Instead, on education policy Bazelon Center advocates for enforcement of our nation’s civil rights laws and adoption of proven practices - such as school-wide positive behavior supports (SPBS) and school climate plans - that increase student learning and safety.
Existing civil rights laws, including the Individuals with Disabilities Education Act, the Americans with Disabilities Act and Section 504 of the Rehabilitation Act of 1973, require schools to identify and serve children with disabilities, including those who struggle with problem behaviors, at an early age. Ensuring that these key laws are enforced, and that resulting services are funded, will lead to positive outcomes for all children.
School climate plans that include school-wide positive behavior supports are evidence-based practices aimed at increasing student learning while preventing problem behaviors through positive reinforcement. Successful SPBS are implemented by teachers, school medical professionals, and administrators who work with students inside and outside the classroom to ensure a safe, positive learning environment for all.
Recently the Bazelon Center and allied organizations coordinated a multifaceted response to draft legislation that would increase funding for armed law enforcement officers in schools. Working with a coalition that includes NAACP/LDF, ACLU, Advancement Project, Open Society Foundations and others, we lobbied congressional staff, drafted suggested language to amend the bill, and, during an Advancement Project press call, spoke about the impacts this bill would have on children with disabilities. The Bazelon Center also issued a press release detailing the evidence-based alternatives we support. Our efforts paid off – the bill failed.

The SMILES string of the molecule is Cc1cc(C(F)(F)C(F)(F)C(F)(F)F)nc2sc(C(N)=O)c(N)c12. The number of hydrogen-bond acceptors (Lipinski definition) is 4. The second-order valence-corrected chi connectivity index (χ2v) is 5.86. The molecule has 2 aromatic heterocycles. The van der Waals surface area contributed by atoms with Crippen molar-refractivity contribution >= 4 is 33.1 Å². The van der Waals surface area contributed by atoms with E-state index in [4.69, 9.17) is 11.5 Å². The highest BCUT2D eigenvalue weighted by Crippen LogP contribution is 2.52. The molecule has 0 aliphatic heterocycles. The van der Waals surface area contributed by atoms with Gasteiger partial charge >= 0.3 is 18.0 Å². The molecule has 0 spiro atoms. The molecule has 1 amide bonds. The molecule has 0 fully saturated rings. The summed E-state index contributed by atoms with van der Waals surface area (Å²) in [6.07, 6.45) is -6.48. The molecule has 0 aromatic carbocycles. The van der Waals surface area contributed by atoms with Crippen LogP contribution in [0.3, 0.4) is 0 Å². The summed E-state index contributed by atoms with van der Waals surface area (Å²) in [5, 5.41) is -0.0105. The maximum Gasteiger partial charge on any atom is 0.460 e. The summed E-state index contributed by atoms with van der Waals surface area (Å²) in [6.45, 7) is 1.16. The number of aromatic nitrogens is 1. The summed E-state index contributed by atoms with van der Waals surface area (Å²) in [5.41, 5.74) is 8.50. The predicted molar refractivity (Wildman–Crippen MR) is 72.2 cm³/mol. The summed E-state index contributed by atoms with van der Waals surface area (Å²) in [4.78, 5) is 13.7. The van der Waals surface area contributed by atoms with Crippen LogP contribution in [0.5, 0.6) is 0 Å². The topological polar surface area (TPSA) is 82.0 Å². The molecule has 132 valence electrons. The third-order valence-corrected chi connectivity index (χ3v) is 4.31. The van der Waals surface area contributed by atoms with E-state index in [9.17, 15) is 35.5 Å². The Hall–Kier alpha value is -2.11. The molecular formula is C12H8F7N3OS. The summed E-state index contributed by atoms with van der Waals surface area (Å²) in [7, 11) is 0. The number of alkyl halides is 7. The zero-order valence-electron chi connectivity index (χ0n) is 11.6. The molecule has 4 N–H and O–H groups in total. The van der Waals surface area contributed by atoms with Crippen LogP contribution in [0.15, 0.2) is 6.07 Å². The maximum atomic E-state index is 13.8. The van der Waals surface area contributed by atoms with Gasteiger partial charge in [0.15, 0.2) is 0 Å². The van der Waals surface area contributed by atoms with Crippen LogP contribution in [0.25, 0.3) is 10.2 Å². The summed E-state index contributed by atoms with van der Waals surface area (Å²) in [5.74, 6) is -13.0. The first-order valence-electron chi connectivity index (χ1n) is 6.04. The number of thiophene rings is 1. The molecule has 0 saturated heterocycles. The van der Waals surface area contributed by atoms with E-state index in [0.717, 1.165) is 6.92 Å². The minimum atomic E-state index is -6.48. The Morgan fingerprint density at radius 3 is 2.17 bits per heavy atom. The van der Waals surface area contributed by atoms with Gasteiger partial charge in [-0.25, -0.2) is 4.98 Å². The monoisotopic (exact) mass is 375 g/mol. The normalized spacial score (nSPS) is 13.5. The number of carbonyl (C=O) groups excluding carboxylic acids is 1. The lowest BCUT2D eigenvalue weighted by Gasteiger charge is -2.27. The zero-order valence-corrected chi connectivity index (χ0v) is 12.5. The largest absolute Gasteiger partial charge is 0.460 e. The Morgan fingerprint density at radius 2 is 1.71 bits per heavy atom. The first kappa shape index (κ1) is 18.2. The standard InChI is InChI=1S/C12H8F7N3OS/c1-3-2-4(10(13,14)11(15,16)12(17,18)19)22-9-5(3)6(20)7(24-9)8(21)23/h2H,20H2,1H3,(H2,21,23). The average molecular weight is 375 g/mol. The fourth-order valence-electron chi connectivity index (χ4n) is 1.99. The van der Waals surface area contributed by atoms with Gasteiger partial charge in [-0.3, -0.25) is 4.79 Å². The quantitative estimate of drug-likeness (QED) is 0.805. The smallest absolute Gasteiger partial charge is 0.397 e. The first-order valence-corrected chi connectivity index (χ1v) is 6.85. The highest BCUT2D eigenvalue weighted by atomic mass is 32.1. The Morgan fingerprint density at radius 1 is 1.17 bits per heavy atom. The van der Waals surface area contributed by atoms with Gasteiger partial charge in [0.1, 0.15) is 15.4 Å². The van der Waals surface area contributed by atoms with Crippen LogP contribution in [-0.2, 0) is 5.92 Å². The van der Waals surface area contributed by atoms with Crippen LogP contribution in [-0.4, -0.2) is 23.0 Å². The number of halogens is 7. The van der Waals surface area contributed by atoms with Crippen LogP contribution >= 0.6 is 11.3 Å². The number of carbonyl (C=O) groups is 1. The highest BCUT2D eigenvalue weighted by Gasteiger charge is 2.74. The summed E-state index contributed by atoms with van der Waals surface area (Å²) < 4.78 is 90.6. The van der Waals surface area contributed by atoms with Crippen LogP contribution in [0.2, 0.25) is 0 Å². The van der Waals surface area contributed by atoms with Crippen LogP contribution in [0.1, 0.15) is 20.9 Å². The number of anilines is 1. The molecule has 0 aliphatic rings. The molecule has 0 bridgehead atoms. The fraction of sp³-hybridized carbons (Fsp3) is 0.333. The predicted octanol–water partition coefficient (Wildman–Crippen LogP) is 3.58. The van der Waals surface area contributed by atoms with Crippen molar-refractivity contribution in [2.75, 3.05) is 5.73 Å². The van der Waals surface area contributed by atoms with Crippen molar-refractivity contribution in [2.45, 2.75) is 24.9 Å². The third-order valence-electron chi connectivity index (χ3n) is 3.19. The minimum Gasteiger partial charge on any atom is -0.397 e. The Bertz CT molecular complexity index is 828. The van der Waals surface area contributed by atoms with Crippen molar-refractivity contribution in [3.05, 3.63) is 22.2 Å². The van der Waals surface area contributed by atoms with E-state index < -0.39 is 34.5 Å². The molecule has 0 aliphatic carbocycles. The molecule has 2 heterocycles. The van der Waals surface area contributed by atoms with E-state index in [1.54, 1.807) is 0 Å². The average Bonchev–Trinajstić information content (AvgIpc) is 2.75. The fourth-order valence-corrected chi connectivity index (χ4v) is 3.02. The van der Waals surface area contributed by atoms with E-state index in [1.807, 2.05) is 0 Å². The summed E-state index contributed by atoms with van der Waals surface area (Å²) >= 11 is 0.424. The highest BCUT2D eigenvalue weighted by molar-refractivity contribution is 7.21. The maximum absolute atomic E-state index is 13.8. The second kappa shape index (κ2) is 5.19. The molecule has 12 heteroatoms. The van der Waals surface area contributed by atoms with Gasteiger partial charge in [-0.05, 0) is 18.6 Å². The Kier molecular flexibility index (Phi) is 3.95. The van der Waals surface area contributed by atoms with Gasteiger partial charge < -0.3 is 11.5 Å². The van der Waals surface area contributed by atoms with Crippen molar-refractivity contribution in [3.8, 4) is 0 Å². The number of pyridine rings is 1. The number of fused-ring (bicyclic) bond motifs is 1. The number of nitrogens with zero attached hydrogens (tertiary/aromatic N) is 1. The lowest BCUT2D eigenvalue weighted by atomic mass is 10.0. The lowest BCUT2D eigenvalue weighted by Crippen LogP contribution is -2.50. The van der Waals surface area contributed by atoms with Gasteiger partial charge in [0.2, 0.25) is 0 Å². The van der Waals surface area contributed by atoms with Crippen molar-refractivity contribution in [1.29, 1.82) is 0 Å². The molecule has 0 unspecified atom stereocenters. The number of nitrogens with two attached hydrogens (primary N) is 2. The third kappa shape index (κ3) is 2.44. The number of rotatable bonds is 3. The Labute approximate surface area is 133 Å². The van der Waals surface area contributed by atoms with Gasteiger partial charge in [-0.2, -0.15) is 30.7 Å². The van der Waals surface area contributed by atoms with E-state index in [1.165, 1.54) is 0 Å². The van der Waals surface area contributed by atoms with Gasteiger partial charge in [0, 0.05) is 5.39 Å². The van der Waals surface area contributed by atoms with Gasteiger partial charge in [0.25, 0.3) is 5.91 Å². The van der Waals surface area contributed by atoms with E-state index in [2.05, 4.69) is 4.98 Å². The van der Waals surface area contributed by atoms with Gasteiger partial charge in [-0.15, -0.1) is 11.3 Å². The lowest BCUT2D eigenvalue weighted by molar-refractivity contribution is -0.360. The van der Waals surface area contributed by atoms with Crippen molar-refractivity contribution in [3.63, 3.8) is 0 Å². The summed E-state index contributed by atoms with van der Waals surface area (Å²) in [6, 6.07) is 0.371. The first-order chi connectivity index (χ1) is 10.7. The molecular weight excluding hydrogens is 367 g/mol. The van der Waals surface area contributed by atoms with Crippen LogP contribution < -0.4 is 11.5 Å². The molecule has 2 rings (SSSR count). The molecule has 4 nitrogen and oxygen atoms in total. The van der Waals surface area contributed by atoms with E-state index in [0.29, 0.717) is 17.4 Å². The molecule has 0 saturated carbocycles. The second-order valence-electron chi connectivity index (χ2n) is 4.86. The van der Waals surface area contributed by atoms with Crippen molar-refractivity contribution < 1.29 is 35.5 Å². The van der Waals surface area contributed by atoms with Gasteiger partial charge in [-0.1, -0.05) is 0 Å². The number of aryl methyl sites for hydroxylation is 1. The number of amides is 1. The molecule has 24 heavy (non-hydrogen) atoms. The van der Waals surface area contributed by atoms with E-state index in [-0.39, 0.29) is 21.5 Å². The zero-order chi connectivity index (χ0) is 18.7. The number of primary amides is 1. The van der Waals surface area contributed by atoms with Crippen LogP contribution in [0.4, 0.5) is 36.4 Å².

Our staff also recently assisted congressional staff in developing legislative language concerning SPBS. The Senate passed the resulting bill, the Mental Health Awareness and Improvement Act, by an overwhelming vote of 95-2.
The right of people with psychiatric disabilities to serve as a parent is a critical aspect of the Bazelon Center's focus on self-determination. This April, Director of Programs and Deputy Legal Director Jennifer Mathis wrote Keeping Families Together: Preserving the Rights of Parents with Psychiatric Disabilities, for Clearinghouse Review: Journal of Poverty Law and Policy, published by the Sargent Shriver National Center on Poverty Law.
The Bazelon Center has issued Promise for the Future: How Federal Programs Can Improve Outcomes for Transition-Aged Youth with Serious Mental Health Conditions with an accompanying compendium of facts sheets. The report analyzes federal programs that can provide assistance in meeting the needs of youth and young adults with serious mental health conditions. The information is intended for a diverse audience including policymakers, those assisting youth and young adults (e.g., family members and professionals), and individuals and groups that advocate for improved public policy.
This publication stems from a project with the Transitions Research and Training Center at the University of Massachusetts Medical School. In March, Bazelon Center’s Deputy Director of Policy Elaine Alfano presented on the report at the 26th Annual Children’s Mental Health Conference in Tampa, hosted by the University of South Florida.